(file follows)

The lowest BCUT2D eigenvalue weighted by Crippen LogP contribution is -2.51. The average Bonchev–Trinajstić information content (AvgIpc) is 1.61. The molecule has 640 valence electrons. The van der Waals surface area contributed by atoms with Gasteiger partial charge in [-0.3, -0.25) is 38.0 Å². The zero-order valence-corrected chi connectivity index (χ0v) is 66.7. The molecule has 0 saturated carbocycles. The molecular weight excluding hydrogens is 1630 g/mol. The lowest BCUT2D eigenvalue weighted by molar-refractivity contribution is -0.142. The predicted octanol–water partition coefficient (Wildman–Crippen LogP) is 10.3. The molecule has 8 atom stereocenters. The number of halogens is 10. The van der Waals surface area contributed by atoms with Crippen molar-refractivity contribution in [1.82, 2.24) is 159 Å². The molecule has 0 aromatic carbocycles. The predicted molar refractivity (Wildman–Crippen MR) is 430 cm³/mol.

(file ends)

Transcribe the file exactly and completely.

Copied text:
The lowest BCUT2D eigenvalue weighted by Crippen LogP contribution is -2.51. The average Bonchev–Trinajstić information content (AvgIpc) is 1.61. The molecule has 640 valence electrons. The van der Waals surface area contributed by atoms with Gasteiger partial charge in [-0.3, -0.25) is 38.0 Å². The zero-order valence-corrected chi connectivity index (χ0v) is 66.7. The molecule has 0 saturated carbocycles. The molecular weight excluding hydrogens is 1630 g/mol. The lowest BCUT2D eigenvalue weighted by molar-refractivity contribution is -0.142. The predicted octanol–water partition coefficient (Wildman–Crippen LogP) is 10.3. The molecule has 8 atom stereocenters. The number of halogens is 10. The van der Waals surface area contributed by atoms with Crippen molar-refractivity contribution in [1.82, 2.24) is 159 Å². The molecule has 0 aromatic carbocycles. The predicted molar refractivity (Wildman–Crippen MR) is 430 cm³/mol.